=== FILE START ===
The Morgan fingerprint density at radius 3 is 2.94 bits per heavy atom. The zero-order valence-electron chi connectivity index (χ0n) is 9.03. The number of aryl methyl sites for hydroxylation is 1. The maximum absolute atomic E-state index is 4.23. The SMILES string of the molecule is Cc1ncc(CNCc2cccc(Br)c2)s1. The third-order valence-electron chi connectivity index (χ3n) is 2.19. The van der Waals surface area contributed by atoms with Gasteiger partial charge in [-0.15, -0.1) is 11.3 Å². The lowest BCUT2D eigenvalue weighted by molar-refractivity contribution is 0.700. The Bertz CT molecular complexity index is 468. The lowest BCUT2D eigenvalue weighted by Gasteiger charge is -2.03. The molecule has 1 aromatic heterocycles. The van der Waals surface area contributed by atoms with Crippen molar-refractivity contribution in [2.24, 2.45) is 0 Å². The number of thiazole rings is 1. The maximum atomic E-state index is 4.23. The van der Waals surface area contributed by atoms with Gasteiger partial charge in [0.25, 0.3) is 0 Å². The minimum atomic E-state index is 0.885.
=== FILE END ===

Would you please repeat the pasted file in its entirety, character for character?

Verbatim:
The Morgan fingerprint density at radius 3 is 2.94 bits per heavy atom. The zero-order valence-electron chi connectivity index (χ0n) is 9.03. The number of aryl methyl sites for hydroxylation is 1. The maximum absolute atomic E-state index is 4.23. The SMILES string of the molecule is Cc1ncc(CNCc2cccc(Br)c2)s1. The third-order valence-electron chi connectivity index (χ3n) is 2.19. The van der Waals surface area contributed by atoms with Gasteiger partial charge in [-0.15, -0.1) is 11.3 Å². The lowest BCUT2D eigenvalue weighted by molar-refractivity contribution is 0.700. The Bertz CT molecular complexity index is 468. The lowest BCUT2D eigenvalue weighted by Gasteiger charge is -2.03. The molecule has 1 aromatic heterocycles. The van der Waals surface area contributed by atoms with Crippen molar-refractivity contribution in [2.24, 2.45) is 0 Å². The number of thiazole rings is 1. The maximum atomic E-state index is 4.23. The van der Waals surface area contributed by atoms with Gasteiger partial charge in [0.25, 0.3) is 0 Å². The minimum atomic E-state index is 0.885.